Hydroponics is the new kid on the block when it comes to gardening. The name literally means “working water,” and the whole concept is that plants can be grown in a nutrient-rich solution without soil. This whole idea is actually not new at all but was born in the 17th century. Modern hydroponics didn’t come into its own until the last 100 years.
Root systems are supported in an inert medium such as perlite, rockwool, clay pellets, peat moss, or vermiculite. The basic concept is that the plant roots come into direct contact with the nutrient solution while also having access to oxygen so they don’t drown. The nutrient solution, which is basically a type of fertilizer, is determined by individual growers and can be either organic or non-organic.
Like most things, there are advantages and disadvantages to using hydroponics. The main argument for investing in this type of system is that plants have an increased rate of growth with increased yield. Plants mature 25% faster and produce 30% more crops than if they were grown in soil. Plants don’t have to work as hard to obtain nutrients so even small root systems will provide the plant what it needs. Thus, plants can put more emphasis on growing than on expanding its root systems.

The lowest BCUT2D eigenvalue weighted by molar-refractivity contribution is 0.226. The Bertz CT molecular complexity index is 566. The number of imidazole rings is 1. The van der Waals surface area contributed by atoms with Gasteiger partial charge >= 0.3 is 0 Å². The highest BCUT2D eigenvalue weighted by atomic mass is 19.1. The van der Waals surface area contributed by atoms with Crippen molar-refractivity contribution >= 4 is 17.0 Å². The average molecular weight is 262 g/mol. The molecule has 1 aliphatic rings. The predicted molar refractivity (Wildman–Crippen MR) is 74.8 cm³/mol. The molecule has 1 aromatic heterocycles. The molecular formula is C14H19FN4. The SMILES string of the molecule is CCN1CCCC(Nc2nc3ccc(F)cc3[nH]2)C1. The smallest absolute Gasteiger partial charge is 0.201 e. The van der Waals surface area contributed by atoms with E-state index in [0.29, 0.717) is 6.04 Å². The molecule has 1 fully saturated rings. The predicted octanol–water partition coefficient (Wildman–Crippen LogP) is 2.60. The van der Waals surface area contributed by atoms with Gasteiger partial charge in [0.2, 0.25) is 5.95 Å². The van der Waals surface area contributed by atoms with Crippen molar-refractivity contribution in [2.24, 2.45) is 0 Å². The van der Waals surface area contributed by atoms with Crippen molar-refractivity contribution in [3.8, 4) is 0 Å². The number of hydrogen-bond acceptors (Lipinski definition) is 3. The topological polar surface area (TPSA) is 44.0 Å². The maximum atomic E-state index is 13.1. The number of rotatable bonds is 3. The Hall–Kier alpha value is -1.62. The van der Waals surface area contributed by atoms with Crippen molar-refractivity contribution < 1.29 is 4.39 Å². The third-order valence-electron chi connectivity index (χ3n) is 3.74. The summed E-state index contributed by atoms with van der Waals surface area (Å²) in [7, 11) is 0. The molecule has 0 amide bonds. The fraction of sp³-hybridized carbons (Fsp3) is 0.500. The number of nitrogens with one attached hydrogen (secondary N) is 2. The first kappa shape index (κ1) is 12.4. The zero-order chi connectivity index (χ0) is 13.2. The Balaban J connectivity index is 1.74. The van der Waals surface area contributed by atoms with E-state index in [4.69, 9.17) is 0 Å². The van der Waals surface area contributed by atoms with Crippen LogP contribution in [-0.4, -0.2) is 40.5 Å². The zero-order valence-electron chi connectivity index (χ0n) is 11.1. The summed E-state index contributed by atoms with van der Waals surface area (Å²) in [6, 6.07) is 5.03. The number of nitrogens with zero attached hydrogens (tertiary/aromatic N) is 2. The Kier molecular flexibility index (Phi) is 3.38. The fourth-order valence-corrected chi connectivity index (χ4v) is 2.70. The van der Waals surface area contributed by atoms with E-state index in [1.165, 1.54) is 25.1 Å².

All of this occurs because the nutrients and pH balance are critically monitored and controlled. Because systems are enclosed, less water is needed, which makes these systems ideal for areas where water is not plentiful.
With all of these advantages, the downside is that these systems are usually more costly than their soil counterparts, and they take longer to set up. Managing hydroponics requires a lot of time since nutrient levels and pH balances must be monitored daily.
Perhaps the greatest risk is a pump failure which can kill plants within hours of the malfunction, depending on the size of the system. Growing mediums can’t store water like soil can, so plants depend on a continuous fresh supply of water.
The term hydroponics encompasses several systems, with each one having its advantages and disadvantages. The bottom line with any of them is the method by which they supply water to plants.